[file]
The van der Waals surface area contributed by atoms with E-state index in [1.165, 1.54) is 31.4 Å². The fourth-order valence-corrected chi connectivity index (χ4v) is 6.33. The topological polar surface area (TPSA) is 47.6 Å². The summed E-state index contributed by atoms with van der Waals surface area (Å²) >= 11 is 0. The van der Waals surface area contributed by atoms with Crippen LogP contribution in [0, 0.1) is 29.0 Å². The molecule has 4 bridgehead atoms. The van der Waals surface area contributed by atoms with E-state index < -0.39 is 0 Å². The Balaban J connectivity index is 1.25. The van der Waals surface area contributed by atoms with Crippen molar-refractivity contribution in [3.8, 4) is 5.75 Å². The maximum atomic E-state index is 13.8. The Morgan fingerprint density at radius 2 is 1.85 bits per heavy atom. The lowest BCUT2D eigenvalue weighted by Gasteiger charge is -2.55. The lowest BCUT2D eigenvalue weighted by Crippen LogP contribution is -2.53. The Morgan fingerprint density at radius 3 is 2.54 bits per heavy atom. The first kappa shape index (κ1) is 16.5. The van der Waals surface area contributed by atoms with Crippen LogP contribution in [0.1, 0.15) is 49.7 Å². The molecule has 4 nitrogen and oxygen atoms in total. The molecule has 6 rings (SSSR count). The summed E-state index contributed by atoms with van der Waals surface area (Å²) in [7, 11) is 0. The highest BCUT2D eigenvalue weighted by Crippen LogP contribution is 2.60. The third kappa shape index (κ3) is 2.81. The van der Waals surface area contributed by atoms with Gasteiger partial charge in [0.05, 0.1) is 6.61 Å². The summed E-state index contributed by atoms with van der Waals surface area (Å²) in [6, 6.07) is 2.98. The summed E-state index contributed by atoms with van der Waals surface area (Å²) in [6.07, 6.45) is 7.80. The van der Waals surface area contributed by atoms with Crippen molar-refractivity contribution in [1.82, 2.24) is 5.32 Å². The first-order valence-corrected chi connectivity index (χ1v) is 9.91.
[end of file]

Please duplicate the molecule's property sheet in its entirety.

The van der Waals surface area contributed by atoms with E-state index in [1.165, 1.54) is 31.4 Å². The fourth-order valence-corrected chi connectivity index (χ4v) is 6.33. The topological polar surface area (TPSA) is 47.6 Å². The summed E-state index contributed by atoms with van der Waals surface area (Å²) >= 11 is 0. The van der Waals surface area contributed by atoms with Crippen LogP contribution in [0, 0.1) is 29.0 Å². The molecule has 4 bridgehead atoms. The van der Waals surface area contributed by atoms with E-state index < -0.39 is 0 Å². The Balaban J connectivity index is 1.25. The van der Waals surface area contributed by atoms with Crippen molar-refractivity contribution in [3.8, 4) is 5.75 Å². The maximum atomic E-state index is 13.8. The Morgan fingerprint density at radius 2 is 1.85 bits per heavy atom. The lowest BCUT2D eigenvalue weighted by Gasteiger charge is -2.55. The lowest BCUT2D eigenvalue weighted by Crippen LogP contribution is -2.53. The Morgan fingerprint density at radius 3 is 2.54 bits per heavy atom. The first kappa shape index (κ1) is 16.5. The van der Waals surface area contributed by atoms with Crippen LogP contribution in [0.1, 0.15) is 49.7 Å². The molecule has 4 nitrogen and oxygen atoms in total. The molecule has 6 rings (SSSR count). The summed E-state index contributed by atoms with van der Waals surface area (Å²) in [7, 11) is 0. The highest BCUT2D eigenvalue weighted by Crippen LogP contribution is 2.60. The third kappa shape index (κ3) is 2.81. The van der Waals surface area contributed by atoms with Gasteiger partial charge in [0.05, 0.1) is 6.61 Å². The summed E-state index contributed by atoms with van der Waals surface area (Å²) in [6, 6.07) is 2.98. The summed E-state index contributed by atoms with van der Waals surface area (Å²) in [6.07, 6.45) is 7.80. The van der Waals surface area contributed by atoms with Crippen molar-refractivity contribution in [1.82, 2.24) is 5.32 Å². The first-order valence-corrected chi connectivity index (χ1v) is 9.91.